Classification and regression trees for epidemiologic research: an air pollution example
1 Department of Epidemiology, Rollins School of Public Health, Emory University, 1518 Clifton Rd, Atlanta, GA 30322, USA
2 Department of Environmental Health, Rollins School of Public Health, Emory University, 1518 Clifton Rd, Atlanta, GA 30322, USA
3 Department of Biostatistics and Bioinformatics, Rollins School of Public Health, Emory University, 1518 Clifton Rd, Atlanta, GA 30322, USA
Environmental Health 2014, 13:17 doi:10.1186/1476-069X-13-17Published: 13 March 2014
Identifying and characterizing how mixtures of exposures are associated with health endpoints is challenging. We demonstrate how classification and regression trees can be used to generate hypotheses regarding joint effects from exposure mixtures.
We illustrate the approach by investigating the joint effects of CO, NO2, O3, and PM2.5 on emergency department visits for pediatric asthma in Atlanta, Georgia. Pollutant concentrations were categorized as quartiles. Days when all pollutants were in the lowest quartile were held out as the referent group (n = 131) and the remaining 3,879 days were used to estimate the regression tree. Pollutants were parameterized as dichotomous variables representing each ordinal split of the quartiles (e.g. comparing CO quartile 1 vs. CO quartiles 2–4) and considered one at a time in a Poisson case-crossover model with control for confounding. The pollutant-split resulting in the smallest P-value was selected as the first split and the dataset was partitioned accordingly. This process repeated for each subset of the data until the P-values for the remaining splits were not below a given alpha, resulting in the formation of a “terminal node”. We used the case-crossover model to estimate the adjusted risk ratio for each terminal node compared to the referent group, as well as the likelihood ratio test for the inclusion of the terminal nodes in the final model.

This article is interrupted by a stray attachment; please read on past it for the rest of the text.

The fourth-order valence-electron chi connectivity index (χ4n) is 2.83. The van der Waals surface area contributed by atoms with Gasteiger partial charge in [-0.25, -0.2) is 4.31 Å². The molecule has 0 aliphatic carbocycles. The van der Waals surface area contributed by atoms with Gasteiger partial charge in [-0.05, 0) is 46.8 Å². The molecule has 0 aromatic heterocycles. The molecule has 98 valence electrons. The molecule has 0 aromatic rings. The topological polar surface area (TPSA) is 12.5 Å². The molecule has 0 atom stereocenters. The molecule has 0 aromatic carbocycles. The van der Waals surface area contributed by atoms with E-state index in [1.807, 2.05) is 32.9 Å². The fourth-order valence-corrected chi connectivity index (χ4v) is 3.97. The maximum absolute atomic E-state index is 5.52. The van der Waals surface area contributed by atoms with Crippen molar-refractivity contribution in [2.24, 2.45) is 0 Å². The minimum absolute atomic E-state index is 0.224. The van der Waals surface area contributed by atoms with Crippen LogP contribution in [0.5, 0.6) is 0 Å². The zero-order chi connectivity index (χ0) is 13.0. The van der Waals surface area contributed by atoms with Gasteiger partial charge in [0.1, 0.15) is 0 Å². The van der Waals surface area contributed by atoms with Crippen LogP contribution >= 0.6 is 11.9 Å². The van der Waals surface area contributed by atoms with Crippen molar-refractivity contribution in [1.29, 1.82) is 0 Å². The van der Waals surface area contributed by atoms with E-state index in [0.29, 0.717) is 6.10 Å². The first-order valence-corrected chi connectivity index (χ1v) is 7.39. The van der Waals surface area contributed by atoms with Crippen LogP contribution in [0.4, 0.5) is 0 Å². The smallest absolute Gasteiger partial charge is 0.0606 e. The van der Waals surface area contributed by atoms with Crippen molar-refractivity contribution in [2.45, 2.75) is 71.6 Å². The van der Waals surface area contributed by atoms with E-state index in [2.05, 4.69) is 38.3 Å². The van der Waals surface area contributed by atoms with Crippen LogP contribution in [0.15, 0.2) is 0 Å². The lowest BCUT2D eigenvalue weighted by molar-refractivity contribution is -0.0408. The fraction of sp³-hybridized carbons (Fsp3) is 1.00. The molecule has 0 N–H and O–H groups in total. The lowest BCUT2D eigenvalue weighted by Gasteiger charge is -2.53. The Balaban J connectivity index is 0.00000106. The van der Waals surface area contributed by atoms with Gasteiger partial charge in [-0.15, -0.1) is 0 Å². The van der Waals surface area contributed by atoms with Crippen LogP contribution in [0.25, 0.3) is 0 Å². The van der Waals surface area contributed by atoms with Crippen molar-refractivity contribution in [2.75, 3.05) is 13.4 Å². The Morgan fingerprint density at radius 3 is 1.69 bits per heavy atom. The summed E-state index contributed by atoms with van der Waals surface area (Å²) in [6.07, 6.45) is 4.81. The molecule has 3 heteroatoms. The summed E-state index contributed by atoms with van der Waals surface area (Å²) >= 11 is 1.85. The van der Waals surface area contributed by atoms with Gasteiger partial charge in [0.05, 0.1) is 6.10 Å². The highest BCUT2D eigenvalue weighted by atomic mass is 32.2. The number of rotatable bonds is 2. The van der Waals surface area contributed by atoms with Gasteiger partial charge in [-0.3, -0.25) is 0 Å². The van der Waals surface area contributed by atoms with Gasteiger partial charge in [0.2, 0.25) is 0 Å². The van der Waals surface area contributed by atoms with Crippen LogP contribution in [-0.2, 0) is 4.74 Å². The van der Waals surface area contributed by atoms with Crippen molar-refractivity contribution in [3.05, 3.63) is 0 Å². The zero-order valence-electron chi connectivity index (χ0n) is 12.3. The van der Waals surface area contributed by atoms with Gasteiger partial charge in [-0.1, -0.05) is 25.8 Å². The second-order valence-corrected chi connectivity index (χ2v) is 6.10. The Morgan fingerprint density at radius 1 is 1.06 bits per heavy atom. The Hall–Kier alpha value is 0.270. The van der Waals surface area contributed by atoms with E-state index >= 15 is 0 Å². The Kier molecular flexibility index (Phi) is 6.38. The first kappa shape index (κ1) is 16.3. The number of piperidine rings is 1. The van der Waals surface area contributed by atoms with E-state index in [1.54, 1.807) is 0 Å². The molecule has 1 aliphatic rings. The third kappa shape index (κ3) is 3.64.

The largest risk ratio corresponded to days when PM2.5 was in the highest quartile and NO2 was in the lowest two quartiles (RR: 1.10, 95% CI: 1.05, 1.16). A simultaneous Wald test for the inclusion of all terminal nodes in the model was significant, with a chi-square statistic of 34.3 (p = 0.001, with 13 degrees of freedom).
Regression trees can be used to hypothesize about joint effects of exposure mixtures and may be particularly useful in the field of air pollution epidemiology for gaining a better understanding of complex multipollutant exposures.